Big benefits in small packages
Timothy Hennessy, RHN, RNCP
Though small in size, seeds are one of the most nutrient-rich foods on the planet and have a wide range of health benefits. Try these four healthy seeds.
A seed is a genetic miracle. Each tiny embryo contains a complete DNA blueprint to replicate its parent plant. Though small in size, seeds are one of the most nutrient-rich foods on the planet. Here’s why we should include them in our diet.
Seeds such as flax, sunflower, pumpkin, and sesame contain good amounts of essential fatty acids, as well as B vitamins and the minerals copper, magnesium, and manganese.
Sunflower seeds are healthy, with 1/4 cup (60 mL) raw, unsalted sunflower seeds contributing more than 75 percent of our daily requirement of vitamin E.
Because this nutrient requires fats to transport it in our bodies, when we consume this valuable antioxidant as a component of the oils that naturally occur in sunflower seeds, the nutrient becomes readily available to us.
Flaxseeds are unique amongthe oil-rich seeds because they contain high amounts of linolenic acid, an unsaturated omega-3 fatty acid that the body converts to the essential fatty acids, DHA and EPA. These are similar to healthy long-chain fatty acids found in cold-water fish such as sardines and salmon.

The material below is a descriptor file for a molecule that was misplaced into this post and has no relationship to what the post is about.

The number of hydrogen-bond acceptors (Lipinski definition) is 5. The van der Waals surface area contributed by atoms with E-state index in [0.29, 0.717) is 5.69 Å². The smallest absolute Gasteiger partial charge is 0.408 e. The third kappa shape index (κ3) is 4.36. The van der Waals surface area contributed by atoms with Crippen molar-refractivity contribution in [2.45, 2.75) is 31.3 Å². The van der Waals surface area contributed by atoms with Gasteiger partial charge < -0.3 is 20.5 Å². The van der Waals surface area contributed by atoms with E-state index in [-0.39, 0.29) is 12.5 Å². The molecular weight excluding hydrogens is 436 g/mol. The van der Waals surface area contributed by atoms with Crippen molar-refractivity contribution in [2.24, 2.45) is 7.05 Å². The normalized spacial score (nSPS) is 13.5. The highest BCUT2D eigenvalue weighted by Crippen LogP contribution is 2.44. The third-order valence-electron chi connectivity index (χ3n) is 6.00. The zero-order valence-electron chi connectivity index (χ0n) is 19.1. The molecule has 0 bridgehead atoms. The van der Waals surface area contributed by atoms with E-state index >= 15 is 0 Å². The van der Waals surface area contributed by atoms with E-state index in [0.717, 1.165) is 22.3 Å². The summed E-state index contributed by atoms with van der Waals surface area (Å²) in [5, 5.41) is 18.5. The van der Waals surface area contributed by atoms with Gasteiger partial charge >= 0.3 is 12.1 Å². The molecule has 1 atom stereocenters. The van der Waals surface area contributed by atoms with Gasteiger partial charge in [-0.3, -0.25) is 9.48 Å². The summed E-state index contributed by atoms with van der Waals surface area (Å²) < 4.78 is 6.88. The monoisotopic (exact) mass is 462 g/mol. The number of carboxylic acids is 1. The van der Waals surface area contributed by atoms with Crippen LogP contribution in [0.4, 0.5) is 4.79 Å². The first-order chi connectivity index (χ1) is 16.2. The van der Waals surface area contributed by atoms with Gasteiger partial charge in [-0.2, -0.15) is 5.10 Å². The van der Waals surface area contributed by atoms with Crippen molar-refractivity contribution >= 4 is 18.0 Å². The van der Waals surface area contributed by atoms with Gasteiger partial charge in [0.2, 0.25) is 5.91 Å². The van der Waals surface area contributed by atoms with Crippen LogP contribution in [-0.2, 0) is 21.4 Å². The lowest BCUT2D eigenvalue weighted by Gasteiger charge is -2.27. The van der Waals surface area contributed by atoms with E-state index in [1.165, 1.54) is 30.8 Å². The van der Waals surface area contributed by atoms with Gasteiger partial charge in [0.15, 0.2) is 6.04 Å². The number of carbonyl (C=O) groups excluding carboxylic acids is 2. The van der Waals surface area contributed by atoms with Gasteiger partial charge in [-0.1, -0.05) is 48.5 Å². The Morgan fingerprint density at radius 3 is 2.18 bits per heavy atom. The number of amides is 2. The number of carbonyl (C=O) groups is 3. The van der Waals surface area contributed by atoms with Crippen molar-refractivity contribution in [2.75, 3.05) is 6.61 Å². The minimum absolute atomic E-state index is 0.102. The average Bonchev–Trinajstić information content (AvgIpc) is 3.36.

Flaxseeds are also an excellent source of dietary fibre and add a lovely nutty flavour when ground up and added to dishes. Try them on oatmeal.
Sesame seeds come in a variety of colours from white to black and are extremely oil-rich. They are the base of tahini, a paste from the Middle East that is used to make the delicious chickpea spread, hummus. Sesame oil is usually made from toasted seeds and is a very stable cooking fat that resists oxidation and rancidity.
Pumpkin seeds are rich in chlorophyll and protein. Grind them up when raw and use to thicken soups and sauces, or toast them lightly as a snack. You could also sprinkle some on top of muffins when baking.
Seeds are an excellent source of protein and should be consumed in small amounts to allow our bodies to assimilate them efficiently.
To improve their digestibility, try soaking them overnight. This initiates the sprouting process, an enzymatic reaction that helps to break down the fats and proteins contained within the seed. Further, sprouting seeds significantly increases their vitamin B content. Even vitamin C (not present in most seeds) is found in good amounts after sprouting.
Seeds can be dried after soaking and eaten raw, or they can be lightly toasted to enhance their flavours. They make a great garnish for soups and work well as a salad ingredient. For a tasty snack, try toasting them and then sprinkling lightly with sea salt or a splash of tamari sauce. Yum!
Sunflower seeds contribute more than 75 percent of our daily requirement of vitamin E.
Flaxseeds are an excellent source of dietary fibre.
Sesame seeds come in a variety of colours from white to black and are extremely oil-rich.
Pumpkin seeds are rich in chlorophyll and protein.
Choose raw organic seeds to avoid the pesticides sprayed on commercial crops. Store seeds in the fridge so their oils do not spoil.